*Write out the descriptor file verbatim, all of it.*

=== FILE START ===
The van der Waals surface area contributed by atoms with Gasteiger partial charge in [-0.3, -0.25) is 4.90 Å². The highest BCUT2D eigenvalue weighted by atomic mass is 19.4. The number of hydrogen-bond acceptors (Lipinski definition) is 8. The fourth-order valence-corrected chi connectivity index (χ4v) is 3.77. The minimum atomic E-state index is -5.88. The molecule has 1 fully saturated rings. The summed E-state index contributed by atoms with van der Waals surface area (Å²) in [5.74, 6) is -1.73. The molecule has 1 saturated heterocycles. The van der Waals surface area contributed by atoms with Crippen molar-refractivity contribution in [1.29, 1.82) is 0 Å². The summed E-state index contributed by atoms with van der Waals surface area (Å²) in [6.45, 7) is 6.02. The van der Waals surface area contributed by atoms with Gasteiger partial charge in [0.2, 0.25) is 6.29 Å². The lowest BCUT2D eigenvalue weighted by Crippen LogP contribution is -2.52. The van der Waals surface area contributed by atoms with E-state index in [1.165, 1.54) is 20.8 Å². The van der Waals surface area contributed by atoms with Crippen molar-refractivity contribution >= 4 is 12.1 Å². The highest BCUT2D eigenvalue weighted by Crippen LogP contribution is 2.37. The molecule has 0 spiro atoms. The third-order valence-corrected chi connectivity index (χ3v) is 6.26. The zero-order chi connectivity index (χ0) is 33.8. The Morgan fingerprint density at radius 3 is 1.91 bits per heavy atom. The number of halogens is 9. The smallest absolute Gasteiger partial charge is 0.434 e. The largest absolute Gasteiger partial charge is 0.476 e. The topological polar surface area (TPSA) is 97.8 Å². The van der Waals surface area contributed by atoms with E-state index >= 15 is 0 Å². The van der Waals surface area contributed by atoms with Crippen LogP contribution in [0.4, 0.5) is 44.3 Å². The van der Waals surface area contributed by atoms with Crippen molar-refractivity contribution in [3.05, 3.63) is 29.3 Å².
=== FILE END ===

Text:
The van der Waals surface area contributed by atoms with Gasteiger partial charge in [-0.3, -0.25) is 4.90 Å². The highest BCUT2D eigenvalue weighted by atomic mass is 19.4. The number of hydrogen-bond acceptors (Lipinski definition) is 8. The fourth-order valence-corrected chi connectivity index (χ4v) is 3.77. The minimum atomic E-state index is -5.88. The molecule has 1 fully saturated rings. The summed E-state index contributed by atoms with van der Waals surface area (Å²) in [5.74, 6) is -1.73. The molecule has 1 saturated heterocycles. The van der Waals surface area contributed by atoms with Crippen molar-refractivity contribution in [1.29, 1.82) is 0 Å². The summed E-state index contributed by atoms with van der Waals surface area (Å²) in [6.45, 7) is 6.02. The van der Waals surface area contributed by atoms with Gasteiger partial charge in [0.2, 0.25) is 6.29 Å². The lowest BCUT2D eigenvalue weighted by Crippen LogP contribution is -2.52. The van der Waals surface area contributed by atoms with E-state index in [1.165, 1.54) is 20.8 Å². The van der Waals surface area contributed by atoms with Crippen molar-refractivity contribution >= 4 is 12.1 Å². The highest BCUT2D eigenvalue weighted by Crippen LogP contribution is 2.37. The molecule has 0 spiro atoms. The third-order valence-corrected chi connectivity index (χ3v) is 6.26. The zero-order chi connectivity index (χ0) is 33.8. The Morgan fingerprint density at radius 3 is 1.91 bits per heavy atom. The number of halogens is 9. The smallest absolute Gasteiger partial charge is 0.434 e. The largest absolute Gasteiger partial charge is 0.476 e. The topological polar surface area (TPSA) is 97.8 Å². The van der Waals surface area contributed by atoms with E-state index >= 15 is 0 Å². The van der Waals surface area contributed by atoms with Crippen LogP contribution in [0.4, 0.5) is 44.3 Å². The van der Waals surface area contributed by atoms with Crippen molar-refractivity contribution in [3.05, 3.63) is 29.3 Å².